Look at the 2008 Blackhat event, the new Macbook Air got hacked in 2 bloody minutes! That was with software that came with the machine and nothing else. Vista wasn't hackable till they installed third party software like Adobe flash player and you know how secure those are... well if you don't, it's about as dangerous to your computer as letting Sony install their rootkit BS in your computer. Linux didn't even come close to being hacked.

Apple barely constitutes 10% of the market and usually when it's market share is mentioned, it's bundled with Hades only knows how many distros of Linux.

Then you have the latest version of it's OS, Leopard. Sweet merciful Hades, the thing is pretty much Unix with Apple stamped over it and any opensource tech chained down with the usual Apple crap. Even Safari is built on open source code. Do they give any credit to the original developers? No. They don't.

Then you have stuff like the iPod. No, Apple didn't didn't invent the portable MP3 player. It was called the iRiver and yes, it came first. Hades, Creative had the patents for an iPod like device five months before Apple even show cased the damned things.

Adding to that, the newest iPods have this chip in the earphones (the part of any MP3 that usually gets replaced the most often) meaning if you want to get replacement ones, you need to spend stupid amounts of money to get a replacement one instead of a cheap set for a tenner.

manaman:
There is always piracy, and there probably always will be. However the point here is that even on a closed system Apple is not doing much to help shield the developers from having their offerings easily pirated - then to top it off is getting mad at the developers when they speak out about the problem.

Thats my point. Why develop games on the iPhone then? I'd understand if you had no options, you do what you got to do to make money...but still...release and indie title on the Wii...or a game for points off of XboxLive or something...

fluffybacon:
Personally, I don't think that any iphone games are worth the space, even if i can get them for free.
I have a iphone for iphone-ing, i have a pc for playing games.

No offense...but doesn't that defeat the purpose of having an iPhone?

I mean, the thing is mostly a fashion symbol first and foremost...but still. People who have it usually brag about "hey look at the games I can play" and "look I have an app to order a pizza...I could just call them...but I got this app that does it for me!!"

manaman:
You are looking at a guy who made a crappy game. Should that game have been good he would have sold 500,000 copies and piracy would have been a negligible 10% or less.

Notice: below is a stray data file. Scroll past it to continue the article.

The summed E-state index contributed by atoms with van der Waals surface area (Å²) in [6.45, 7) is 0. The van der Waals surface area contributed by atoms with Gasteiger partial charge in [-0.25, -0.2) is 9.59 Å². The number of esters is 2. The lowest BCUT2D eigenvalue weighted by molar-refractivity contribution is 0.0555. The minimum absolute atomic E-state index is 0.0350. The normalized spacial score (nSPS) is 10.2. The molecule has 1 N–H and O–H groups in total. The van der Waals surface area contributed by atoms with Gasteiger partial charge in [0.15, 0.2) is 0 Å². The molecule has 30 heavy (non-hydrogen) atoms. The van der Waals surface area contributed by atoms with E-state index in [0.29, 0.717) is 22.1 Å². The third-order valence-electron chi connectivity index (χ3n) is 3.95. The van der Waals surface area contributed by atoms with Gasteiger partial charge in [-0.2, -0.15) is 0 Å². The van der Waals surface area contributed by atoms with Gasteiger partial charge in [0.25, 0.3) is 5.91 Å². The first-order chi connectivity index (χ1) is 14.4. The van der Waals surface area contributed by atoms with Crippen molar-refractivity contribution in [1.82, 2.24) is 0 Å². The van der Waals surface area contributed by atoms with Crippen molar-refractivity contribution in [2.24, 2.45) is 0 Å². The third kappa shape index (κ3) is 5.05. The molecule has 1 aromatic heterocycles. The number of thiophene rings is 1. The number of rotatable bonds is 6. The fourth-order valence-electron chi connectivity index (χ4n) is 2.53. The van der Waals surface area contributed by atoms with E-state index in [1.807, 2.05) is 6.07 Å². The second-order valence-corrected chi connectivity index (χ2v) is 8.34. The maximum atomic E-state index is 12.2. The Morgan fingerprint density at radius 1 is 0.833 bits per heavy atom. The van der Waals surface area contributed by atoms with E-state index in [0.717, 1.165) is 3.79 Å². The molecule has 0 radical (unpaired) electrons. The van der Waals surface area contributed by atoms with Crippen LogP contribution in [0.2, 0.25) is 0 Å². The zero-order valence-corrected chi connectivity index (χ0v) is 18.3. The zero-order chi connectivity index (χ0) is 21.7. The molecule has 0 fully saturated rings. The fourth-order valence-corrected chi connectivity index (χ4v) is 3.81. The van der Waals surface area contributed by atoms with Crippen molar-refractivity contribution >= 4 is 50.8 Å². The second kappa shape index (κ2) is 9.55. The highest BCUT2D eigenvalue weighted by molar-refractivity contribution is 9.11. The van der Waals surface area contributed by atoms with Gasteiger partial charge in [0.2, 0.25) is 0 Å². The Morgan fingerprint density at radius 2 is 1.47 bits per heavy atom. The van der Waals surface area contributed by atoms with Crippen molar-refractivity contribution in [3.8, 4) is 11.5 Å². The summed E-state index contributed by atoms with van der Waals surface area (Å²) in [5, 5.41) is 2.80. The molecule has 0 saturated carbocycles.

That, my friend, is nothing short of hopelessly naive. The majority of pirates will not wind up paying for a game just because it's good. And regardless, the numbers would still be skewed if they did because, as is the most common excuse for piracy, "I only pay for it if I like it". Yes, the sales would have been better if the game was better as would the ratio of sales:pirates, that goes without saying. But the same number of people would pirate it. More even, from the increased publicity. And the number of pirates would certainly never be negligible.

Singing Gremlin:

manaman:
You are looking at a guy who made a crappy game. Should that game have been good he would have sold 500,000 copies and piracy would have been a negligible 10% or less.

That, my friend, is nothing short of hopelessly naive. The majority of pirates will not wind up paying for a game just because it's good. And regardless, the numbers would still be skewed if they did because, as is the most common excuse for piracy, "I only pay for it if I like it". Yes, the sales would have been better if the game was better as would the ratio of sales:pirates, that goes without saying. But the same number of people would pirate it. More even, from the increased publicity. And the number of pirates would certainly never be negligible.

You misunderstood my point. My point was never that pirates would pay for the game, it was that the majority of people do not pirate games.

First off compared to 90%, 10% would be negligible. Still with the difference in numbers that would be 50,000 pirating @ 10% with 1000 pirating @ 90%. Edit: BTW I did not pull those numbers out of my rear, they figures of two real games.

Sure as a game gets more popular you are going to see more people pirating it. Still most people do not pirate so you will also see a much larger increase in the number of people that bought the game. So a good game is going to see a lower percentage of people that pirate. While a poor game is going to see a higher percentage because pirates are not paying so they are willing to run the game a few times and check it out - no matter what people, or reviews say about it. Problem with the developer framed in the article is he assumes the same as the record labels, he thinks all 1000 of those where lost sells. I really doubt all 1000 saw the app offered and ran to the internet to download it. I bet he only lost a max of 10 sells to piracy, the rest of those that tried it would have never bought the game in the fist place.

It also requires the phone be unlocked or jailbroken as they call it when done to this one, modifying hardware or modifying firmware is not something your average consumer likes to do.

The reason the priacy rate is so high is becuase its so damn easy to do. The firmware on these things is terrible. There are tons of internet sites around that let you jailbreak your ipod and from there on it's pathetically easy to get free apps and or games. That being said I've never done it myself because I don't own an iphone or an ipod touch.